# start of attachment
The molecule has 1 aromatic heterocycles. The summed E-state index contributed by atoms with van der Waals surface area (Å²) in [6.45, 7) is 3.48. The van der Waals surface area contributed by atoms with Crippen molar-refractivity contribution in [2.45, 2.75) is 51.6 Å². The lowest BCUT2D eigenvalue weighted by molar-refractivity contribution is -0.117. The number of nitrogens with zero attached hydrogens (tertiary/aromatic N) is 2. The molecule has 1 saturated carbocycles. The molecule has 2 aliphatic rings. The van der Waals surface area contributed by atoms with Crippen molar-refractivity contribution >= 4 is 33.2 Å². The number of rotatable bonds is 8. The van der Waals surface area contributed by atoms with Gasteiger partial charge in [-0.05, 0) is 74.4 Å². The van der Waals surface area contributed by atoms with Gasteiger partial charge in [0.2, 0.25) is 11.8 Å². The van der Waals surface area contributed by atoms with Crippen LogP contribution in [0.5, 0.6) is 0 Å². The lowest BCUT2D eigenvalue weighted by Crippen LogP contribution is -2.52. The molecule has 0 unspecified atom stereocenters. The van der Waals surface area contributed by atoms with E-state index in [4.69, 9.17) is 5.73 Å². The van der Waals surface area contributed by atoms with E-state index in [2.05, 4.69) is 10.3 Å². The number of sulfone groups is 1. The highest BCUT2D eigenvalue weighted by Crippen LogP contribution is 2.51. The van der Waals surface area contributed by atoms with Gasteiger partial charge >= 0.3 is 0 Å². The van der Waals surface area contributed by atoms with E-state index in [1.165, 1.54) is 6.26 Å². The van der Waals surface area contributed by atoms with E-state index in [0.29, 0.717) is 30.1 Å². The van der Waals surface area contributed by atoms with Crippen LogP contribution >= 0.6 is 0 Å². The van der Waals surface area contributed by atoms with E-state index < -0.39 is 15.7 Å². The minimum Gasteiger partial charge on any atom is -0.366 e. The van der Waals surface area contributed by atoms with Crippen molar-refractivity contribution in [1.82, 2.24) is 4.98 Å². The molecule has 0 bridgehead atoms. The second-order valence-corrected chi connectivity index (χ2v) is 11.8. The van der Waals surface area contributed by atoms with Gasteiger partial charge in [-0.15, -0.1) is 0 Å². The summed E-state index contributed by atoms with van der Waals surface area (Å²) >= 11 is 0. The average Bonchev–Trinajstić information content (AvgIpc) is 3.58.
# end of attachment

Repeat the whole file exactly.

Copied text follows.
The molecule has 1 aromatic heterocycles. The summed E-state index contributed by atoms with van der Waals surface area (Å²) in [6.45, 7) is 3.48. The van der Waals surface area contributed by atoms with Crippen molar-refractivity contribution in [2.45, 2.75) is 51.6 Å². The lowest BCUT2D eigenvalue weighted by molar-refractivity contribution is -0.117. The number of nitrogens with zero attached hydrogens (tertiary/aromatic N) is 2. The molecule has 1 saturated carbocycles. The molecule has 2 aliphatic rings. The van der Waals surface area contributed by atoms with Crippen molar-refractivity contribution >= 4 is 33.2 Å². The number of rotatable bonds is 8. The van der Waals surface area contributed by atoms with Gasteiger partial charge in [-0.05, 0) is 74.4 Å². The van der Waals surface area contributed by atoms with Gasteiger partial charge in [0.2, 0.25) is 11.8 Å². The van der Waals surface area contributed by atoms with Crippen LogP contribution in [0.5, 0.6) is 0 Å². The lowest BCUT2D eigenvalue weighted by Crippen LogP contribution is -2.52. The molecule has 0 unspecified atom stereocenters. The van der Waals surface area contributed by atoms with E-state index in [4.69, 9.17) is 5.73 Å². The van der Waals surface area contributed by atoms with E-state index in [2.05, 4.69) is 10.3 Å². The number of sulfone groups is 1. The highest BCUT2D eigenvalue weighted by Crippen LogP contribution is 2.51. The van der Waals surface area contributed by atoms with Gasteiger partial charge >= 0.3 is 0 Å². The van der Waals surface area contributed by atoms with E-state index in [1.165, 1.54) is 6.26 Å². The van der Waals surface area contributed by atoms with E-state index in [0.29, 0.717) is 30.1 Å². The van der Waals surface area contributed by atoms with Crippen LogP contribution >= 0.6 is 0 Å². The van der Waals surface area contributed by atoms with E-state index < -0.39 is 15.7 Å². The minimum Gasteiger partial charge on any atom is -0.366 e. The van der Waals surface area contributed by atoms with Crippen molar-refractivity contribution in [1.82, 2.24) is 4.98 Å². The molecule has 0 bridgehead atoms. The second-order valence-corrected chi connectivity index (χ2v) is 11.8. The van der Waals surface area contributed by atoms with Gasteiger partial charge in [-0.15, -0.1) is 0 Å². The summed E-state index contributed by atoms with van der Waals surface area (Å²) >= 11 is 0. The average Bonchev–Trinajstić information content (AvgIpc) is 3.58.